Roar of Bombing Rocks Israel, but Does President Bush Hear?

Will President Bush reward Palestinian terror?

That question echoed across Israel this week amid reports that Bush will deliver a speech in the coming days that could include a call for the creation of an interim Palestinian state.

The question had particular significance Tuesday, when a Palestinian suicide bomber killed at least 19 Israelis and wounded 52 in Jerusalem.

The blast from the bomb aboard a crowded bus shook surrounding neighborhoods. But it remained to be seen whether the reverberations would reach Washington, where final preparations were under way for Bush’s much- anticipated speech on Middle East policy.

Some political observers suggested that Israeli Prime Minister Ariel Sharon had Bush’s speech very much in mind when he took the unusual step of visiting the site of the suicide attack.

Standing near body bags lined up on the pavement, Sharon voiced opposition to declaring a Palestinian state any time soon.

“The horrible pictures we saw here today of these murderous acts by the Palestinians are stronger than any words,” he said. “What kind of Palestinian state do they intend to create? What are they talking about?”

In the past, Sharon expressed support for the creation of a Palestinian state. But he has said recently that the idea is premature as long as terrorist attacks continue.

Tuesday’s explosion occurred on a crowded bus during the morning rush hour. Most of the passengers were office workers and students on their way to school.

Many of the wounded were between the ages of 10 and 12, Army Radio reported.

Jerusalem Police Chief Mickey Levy said police had been on high alert in the capital since Monday, when they received a “hot” but nonspecific warning of an imminent attack. Further warnings were still in effect, Levy said. Sharon held a series of meetings to discuss the Israeli response.

Cabinet minister Dan Naveh, a member of Sharon’s Likud Party, said Tuesday that Israel should re-enter Palestinian areas and remain until security buffers are set up to prevent terrorists from infiltrating into Israel.

He also called for expelling Palestinian Authority President Yasser Arafat from the region.

Legislator Yosef “Tommy” Lapid of the Shinui Party urged the government to refrain from responding to the attack for at least 24 hours, so international media would focus on the bombing, not the Israeli response.

Foreign Minister Shimon Peres cut short a trip to Bulgaria to return to Israel.

The Palestinian Authority condemned the bus bombing. Speaking on CNN, P.A. official Saeb Erekat said the Palestinian Authority condemned the killing of civilians, Israelis and Palestinians alike.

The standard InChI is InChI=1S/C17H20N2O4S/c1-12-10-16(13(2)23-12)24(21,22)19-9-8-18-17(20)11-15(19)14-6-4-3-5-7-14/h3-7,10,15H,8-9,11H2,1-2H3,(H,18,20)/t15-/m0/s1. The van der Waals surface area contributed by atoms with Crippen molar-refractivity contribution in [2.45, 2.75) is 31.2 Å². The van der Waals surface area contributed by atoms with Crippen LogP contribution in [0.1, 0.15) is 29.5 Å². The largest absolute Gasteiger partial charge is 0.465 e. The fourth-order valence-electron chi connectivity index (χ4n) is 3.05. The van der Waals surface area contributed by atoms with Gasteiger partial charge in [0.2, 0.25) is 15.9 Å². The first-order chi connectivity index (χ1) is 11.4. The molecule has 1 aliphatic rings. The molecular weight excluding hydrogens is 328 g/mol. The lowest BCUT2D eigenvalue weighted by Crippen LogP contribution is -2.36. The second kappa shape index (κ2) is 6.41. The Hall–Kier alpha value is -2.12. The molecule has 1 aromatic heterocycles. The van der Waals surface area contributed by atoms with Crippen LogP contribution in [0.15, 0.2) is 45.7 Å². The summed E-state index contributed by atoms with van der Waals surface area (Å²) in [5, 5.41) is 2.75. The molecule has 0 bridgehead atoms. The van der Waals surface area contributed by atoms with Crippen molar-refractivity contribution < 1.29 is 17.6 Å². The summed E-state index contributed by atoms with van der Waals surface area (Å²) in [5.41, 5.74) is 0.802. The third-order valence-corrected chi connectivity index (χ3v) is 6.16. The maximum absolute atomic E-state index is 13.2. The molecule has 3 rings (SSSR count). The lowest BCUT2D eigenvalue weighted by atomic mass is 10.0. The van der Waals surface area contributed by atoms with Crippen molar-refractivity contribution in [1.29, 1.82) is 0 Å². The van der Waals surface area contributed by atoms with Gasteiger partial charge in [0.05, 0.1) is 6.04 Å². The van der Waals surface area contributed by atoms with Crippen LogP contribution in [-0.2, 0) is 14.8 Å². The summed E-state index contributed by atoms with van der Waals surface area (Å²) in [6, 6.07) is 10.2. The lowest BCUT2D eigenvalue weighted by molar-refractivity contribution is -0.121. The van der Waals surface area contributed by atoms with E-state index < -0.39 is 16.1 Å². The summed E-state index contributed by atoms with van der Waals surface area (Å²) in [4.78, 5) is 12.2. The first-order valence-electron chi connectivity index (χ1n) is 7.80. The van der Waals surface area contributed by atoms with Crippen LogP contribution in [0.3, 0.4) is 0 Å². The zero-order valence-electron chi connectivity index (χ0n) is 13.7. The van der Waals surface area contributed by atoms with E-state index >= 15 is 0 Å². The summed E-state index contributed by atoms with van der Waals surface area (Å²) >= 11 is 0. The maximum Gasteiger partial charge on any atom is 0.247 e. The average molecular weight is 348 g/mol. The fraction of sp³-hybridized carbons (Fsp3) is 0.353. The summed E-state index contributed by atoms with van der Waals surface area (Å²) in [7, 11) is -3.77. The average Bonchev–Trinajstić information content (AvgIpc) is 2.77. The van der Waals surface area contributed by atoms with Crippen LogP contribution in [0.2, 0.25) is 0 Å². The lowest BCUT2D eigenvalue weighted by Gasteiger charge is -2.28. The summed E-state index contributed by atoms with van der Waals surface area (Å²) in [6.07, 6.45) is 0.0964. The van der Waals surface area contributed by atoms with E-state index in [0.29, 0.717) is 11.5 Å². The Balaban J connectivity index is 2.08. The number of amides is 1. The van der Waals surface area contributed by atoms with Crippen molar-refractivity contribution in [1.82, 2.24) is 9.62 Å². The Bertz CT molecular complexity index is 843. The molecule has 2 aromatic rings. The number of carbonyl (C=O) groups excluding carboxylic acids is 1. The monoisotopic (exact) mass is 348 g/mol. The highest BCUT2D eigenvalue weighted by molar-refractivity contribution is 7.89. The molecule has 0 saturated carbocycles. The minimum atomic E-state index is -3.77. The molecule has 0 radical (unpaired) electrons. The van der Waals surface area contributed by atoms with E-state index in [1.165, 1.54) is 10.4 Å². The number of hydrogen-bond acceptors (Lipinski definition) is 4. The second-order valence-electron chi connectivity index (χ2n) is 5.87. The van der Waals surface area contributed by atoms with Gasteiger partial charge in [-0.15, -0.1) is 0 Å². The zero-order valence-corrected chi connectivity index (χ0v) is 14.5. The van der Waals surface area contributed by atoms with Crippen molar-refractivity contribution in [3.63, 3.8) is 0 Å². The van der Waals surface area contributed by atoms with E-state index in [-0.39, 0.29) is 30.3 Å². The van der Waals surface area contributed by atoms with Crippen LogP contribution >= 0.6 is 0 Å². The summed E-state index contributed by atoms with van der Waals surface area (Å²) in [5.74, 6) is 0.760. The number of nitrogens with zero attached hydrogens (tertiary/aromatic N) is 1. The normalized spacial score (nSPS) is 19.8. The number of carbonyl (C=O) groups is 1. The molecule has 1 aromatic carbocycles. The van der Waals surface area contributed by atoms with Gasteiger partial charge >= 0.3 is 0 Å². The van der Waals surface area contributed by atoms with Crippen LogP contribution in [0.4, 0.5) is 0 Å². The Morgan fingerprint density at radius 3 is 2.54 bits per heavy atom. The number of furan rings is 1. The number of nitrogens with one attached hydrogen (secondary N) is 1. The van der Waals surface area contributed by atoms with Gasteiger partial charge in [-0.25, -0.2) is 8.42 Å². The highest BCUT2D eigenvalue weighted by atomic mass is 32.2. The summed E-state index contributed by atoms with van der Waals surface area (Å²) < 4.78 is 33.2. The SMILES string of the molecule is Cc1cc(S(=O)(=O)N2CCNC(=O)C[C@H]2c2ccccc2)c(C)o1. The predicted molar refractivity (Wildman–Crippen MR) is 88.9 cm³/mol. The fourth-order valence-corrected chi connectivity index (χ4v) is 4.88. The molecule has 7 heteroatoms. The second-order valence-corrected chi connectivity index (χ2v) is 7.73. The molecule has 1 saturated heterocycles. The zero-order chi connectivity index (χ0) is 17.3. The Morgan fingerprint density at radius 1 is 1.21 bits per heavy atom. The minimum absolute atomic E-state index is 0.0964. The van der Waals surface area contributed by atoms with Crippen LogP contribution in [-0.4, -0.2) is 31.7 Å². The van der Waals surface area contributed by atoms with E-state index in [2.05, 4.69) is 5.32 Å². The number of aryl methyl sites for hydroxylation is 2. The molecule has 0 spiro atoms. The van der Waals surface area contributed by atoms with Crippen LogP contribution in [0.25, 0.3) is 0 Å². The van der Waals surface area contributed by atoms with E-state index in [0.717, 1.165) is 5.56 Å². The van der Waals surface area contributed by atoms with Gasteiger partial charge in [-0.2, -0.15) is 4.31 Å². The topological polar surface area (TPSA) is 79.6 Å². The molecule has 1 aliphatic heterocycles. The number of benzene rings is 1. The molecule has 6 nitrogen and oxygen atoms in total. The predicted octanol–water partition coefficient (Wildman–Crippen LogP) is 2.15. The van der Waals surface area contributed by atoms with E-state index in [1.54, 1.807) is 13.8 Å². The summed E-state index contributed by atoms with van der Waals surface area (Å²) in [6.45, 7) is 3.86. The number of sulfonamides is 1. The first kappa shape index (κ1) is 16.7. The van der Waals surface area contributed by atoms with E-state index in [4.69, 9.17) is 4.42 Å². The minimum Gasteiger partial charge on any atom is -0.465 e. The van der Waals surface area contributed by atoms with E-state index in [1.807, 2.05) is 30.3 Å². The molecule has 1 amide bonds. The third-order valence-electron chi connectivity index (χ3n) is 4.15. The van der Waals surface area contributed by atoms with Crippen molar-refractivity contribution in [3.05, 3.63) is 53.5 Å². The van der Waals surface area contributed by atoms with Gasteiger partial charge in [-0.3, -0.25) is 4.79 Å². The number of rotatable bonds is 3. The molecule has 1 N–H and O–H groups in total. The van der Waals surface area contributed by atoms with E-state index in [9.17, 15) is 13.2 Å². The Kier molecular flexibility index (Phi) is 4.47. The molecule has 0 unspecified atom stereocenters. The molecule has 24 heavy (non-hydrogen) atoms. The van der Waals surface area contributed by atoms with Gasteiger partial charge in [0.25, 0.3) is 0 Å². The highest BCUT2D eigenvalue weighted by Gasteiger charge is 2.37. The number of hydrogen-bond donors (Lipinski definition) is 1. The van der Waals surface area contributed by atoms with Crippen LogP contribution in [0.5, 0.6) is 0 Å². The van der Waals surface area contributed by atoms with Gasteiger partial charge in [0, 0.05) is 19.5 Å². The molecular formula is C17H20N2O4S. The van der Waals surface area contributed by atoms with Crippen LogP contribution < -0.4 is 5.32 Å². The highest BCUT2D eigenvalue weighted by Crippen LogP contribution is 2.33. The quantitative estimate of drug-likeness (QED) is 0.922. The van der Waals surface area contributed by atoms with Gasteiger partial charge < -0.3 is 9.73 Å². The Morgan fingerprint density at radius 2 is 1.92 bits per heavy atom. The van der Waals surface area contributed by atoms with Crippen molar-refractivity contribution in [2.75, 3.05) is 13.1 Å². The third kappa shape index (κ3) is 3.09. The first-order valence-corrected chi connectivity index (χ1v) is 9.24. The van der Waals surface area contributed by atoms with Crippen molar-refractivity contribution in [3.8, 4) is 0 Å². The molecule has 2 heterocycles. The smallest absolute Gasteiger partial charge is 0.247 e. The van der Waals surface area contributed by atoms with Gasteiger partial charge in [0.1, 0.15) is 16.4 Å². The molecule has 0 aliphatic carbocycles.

At the same time, he said the Palestinian Authority should not be held responsible for the attack.

It was not immediately clear who carried out the attack. Hamas claimed responsibility, saying the bomber came from a refugee camp near Nablus.

An Israeli intelligence officer, however, told Knesset lawmakers earlier Tuesday that the attack was carried out by Palestinian terrorists based in Bethlehem.

Israel Radio quoted security officials as saying it was possible the bomber was dispatched by a suspected Palestinian terrorist who was killed by Israeli snipers Monday.

The officials were quoted as saying that Walid Sbeh, a member of the Al-Aksa Brigade in the Bethlehem area, may have dispatched the bomber who carried out Tuesday’s attack. Israeli snipers killed Sbeh on Monday in a village near Bethlehem.

The blast occurred around 8 a.m. on Egged bus line 32A, which was traveling from Jerusalem’s southern neighborhood of Gilo to the city center.

Police said the bomb went off shortly after the bus left a stop in the Arab neighborhood of Beit Tsafafa. Police were investigating whether the terrorist got on the bus at that stop.

“I was on my way home. The bus had left the stop. There was a huge explosion, smoke, parts, body parts — it was horrific,” one witness, David, told Army Radio.

Ruth, a teacher at a nearby school, heard the explosion and ran to the site, searching for students.

“This is the hour they are coming to school, and this is exactly the stop before they get off,” she told Israel Radio.

Rescue crews arrived minutes after the blast and began evacuating the wounded to area hospitals.

In the initial hours before the identities of dead and wounded were released, local schools arranged for students to phone their parents and let them know they were safe.

At one school near the bombing site, the principal had teachers discuss what happened with the students and made a psychologist available to help traumatized students. He said he knew of at least two students wounded in the attack.

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